1871-1888: The State, War and Navy Department Building (later the Eisenhower Executive Office Building) is constructed.
1898: In Room 208, the Secretary of State gives the Spanish Ambassador his credentials and passports as the U.S. declares war against Spain.
1930: State, War and Navy Department Building is renamed the Department of State Building.
1949: The Department of State Building is renamed the Executive Office Building.
1955: Eisenhower holds first-ever televised Presidential press conference in Room 474.
1957: Advisory Commission on Presidential Space recommends demolition to build a modern office building.
1969: The building is designated a National Historic Landmark.
1971: The building is added to Lafayette Square National Historic Landmark District.
1982: Preservation Office created to oversee restoration of interior public spaces and certain significant offices.
1999: The building is renamed in honor of President Dwight D. Eisenhower.
2002: In a public ceremony on the east steps, the building is rededicated by President George W. Bush.
Architects: Alfred B. Mullett, Supervising Architect of the Treasury Department, and Richard Von Ezdorf, Chief Designer
Construction Dates: 1871-1888
Landmark Status: National Historic Landmark, part of the Lafayette Square National Historic Landmark District
Location: 17th Street and Pennsylvania Avenue, NW, next to the White House
Architectural Style: French Second Empire
Primary Materials: Gray granite with cast-iron details
Prominent Features: Coupled Doric and Ionic colonnades; mansard roof with cast-iron trim; stained glass skylights; monumental spiral staircases; three cast-iron libraries of two-, three-, and four-stories
The Old Executive Office Building, currently known as the Dwight D. Eisenhower Executive Office Building, was built from 1871 to 1888 in order to house the growing staffs of the State, War, and Navy Departments. It was constructed wing-by-wing, gradually replacing the existing executive offices which flanked the White House from 1799 to 1820. Designed by Alfred B. Mullett in the French Second Empire style of architecture, it was the largest office building in Washington with 4 1/2' thick granite walls, 18' ceilings, and nearly 2 miles of black and white marble corridors upon completion in 1888. Almost all of the interior details are of cast iron or plaster. The use of wood was minimized to insure fire safety, since at the time of construction a series of fires displaced the State Department as well as necessitated the construction of the Treasury Building.
Monumental curving staircases of granite are lined with over 4,000 individually cast bronze balusters and capped by four skylit domes and two stained glass rotundas. Completed in 1875, the State Department's south wing was the first of the four main wings, which make up the OEOB, to be occupied. This wing was entirely the work of Mullett. It contains an elegant four story library (Rm. 308), the Diplomatic Reception Room (Rm. 212), and the Secretary's office decorated with carved wood, Oriental rugs, and stenciled wall patterns (Rm. 208). The State Department's Library, now called the White House Library, was constructed in 1875 entirely of cast iron. Located in the upper story, attic, and cockloft levels of the South center pavilion, the Library was completed in 1876 and is the largest of the three eventually constructed. It is the least elaborate library, retaining Mullett's quiet classicism. The Navy Department's occupied the East wing. The office of the Secretary is decorated with elaborate stenciling, marquetry floors and heavily decorated ceiling and moldings (Rm. 274). The Indian Treaty Room, originally the Navy's library and reception room, cost more per square foot than any other room in the building because of its rich marble wall panels, 800-pound bronze lamps, and gold-leaf ornamentation (Rm. 474). The two-story room has hosted the signing of international treaties, press conferences, and presidential ceremonies. The bronze lamps in each corner represent War & Peace, Arts & Sciences, Liberty, and Industry.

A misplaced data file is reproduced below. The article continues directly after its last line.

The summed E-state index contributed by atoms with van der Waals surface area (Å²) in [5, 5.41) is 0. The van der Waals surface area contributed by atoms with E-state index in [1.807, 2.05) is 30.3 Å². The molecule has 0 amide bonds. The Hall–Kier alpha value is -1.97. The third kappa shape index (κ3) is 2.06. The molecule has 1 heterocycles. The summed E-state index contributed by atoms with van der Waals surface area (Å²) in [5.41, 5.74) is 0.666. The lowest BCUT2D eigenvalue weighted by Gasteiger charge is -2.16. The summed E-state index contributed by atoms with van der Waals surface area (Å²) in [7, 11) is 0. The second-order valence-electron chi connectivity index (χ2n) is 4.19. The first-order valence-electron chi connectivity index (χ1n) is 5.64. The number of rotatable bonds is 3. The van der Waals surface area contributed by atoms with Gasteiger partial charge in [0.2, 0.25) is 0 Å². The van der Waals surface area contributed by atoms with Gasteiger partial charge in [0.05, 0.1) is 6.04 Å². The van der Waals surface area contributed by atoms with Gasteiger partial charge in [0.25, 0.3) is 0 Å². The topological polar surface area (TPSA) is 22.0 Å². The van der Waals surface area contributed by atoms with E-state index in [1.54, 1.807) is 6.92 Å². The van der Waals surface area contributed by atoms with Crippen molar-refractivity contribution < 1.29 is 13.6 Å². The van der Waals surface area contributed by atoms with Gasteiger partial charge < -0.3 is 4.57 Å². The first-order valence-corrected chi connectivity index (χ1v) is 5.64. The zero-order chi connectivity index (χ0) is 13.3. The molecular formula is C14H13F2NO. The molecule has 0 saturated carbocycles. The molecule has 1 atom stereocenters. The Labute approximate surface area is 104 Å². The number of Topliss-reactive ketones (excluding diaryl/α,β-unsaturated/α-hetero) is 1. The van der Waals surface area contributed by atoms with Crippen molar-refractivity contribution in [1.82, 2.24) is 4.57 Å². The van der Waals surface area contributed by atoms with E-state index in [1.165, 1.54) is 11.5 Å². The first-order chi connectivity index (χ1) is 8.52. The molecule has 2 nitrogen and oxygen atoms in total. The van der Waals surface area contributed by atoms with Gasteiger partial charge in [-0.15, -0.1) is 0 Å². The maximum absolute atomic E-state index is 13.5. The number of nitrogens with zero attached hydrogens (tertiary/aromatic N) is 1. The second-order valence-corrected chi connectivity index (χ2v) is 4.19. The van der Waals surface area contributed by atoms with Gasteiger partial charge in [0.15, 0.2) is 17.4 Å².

The War Department occupied the West wing which was completed by 1888. Von Ezdorf designed all the interior spaces, including the richly decorated War Department Library (Rm. 528) and the Secretary's office (Rm. 232).
The building is bounded by four roadways: Pennsylvania Avenue to the North, 17th Street to the West, State Place on the South and West Executive Avenue on the East. The site includes landscaped areas of grass, trees and annual planting beds and is surrounded by a decorative cast iron fence on a granite base.
The site and building are not open to the public due to the nature of the governmental activities which occur within.
The building was built in phases between 1871 and 1888. It is within the Lafayette Square National Historic Landmark District and also is individually listed as a National Historic Landmark.
The Old Executive Office Building, currently known as the Dwight D. Eisenhower Executive Office Building, is located next to the White House at 17th Street and Pennsylvania Avenue, NW. It represents the heavy tide in growth of industries and cities in the late 19th Century. As one of the best examples of French Second Empire architecture in the country, it was criticized for its extravagance. Constructed wing-by-wing beginning in 1871, the building housed three departments: State, War, and Navy. Associated with the Gilded Age of the 1870s and 1880s, it is praised for evoking a by-gone day - "an epoch in American architecture." It has become a period and a symbol, and its very flamboyance has been recognized as a vital part of Washington's history. In this sense the building, in its granite strength, stands with the Capitol, the White House, and the Treasury building as a reminder of Washington as the seat of the U.S. government. Designed a few years after completion of the nearby Treasury Department Building, it clearly drew on the basic building configuration, materials and design elements of the Treasury Building, but the design was refined and embellished, presenting a much more elaborate decorative result. It is one of the few remaining examples in Washington of the Second Empire style, and is recognized nationally as one of the best examples remaining today. An aesthetic issue which has been constantly debated for years, it was criticized for its architecture due to "extravagance and frivolous ornamentation" as early as 1874, soon after the south wing began to display intricate detail of the style.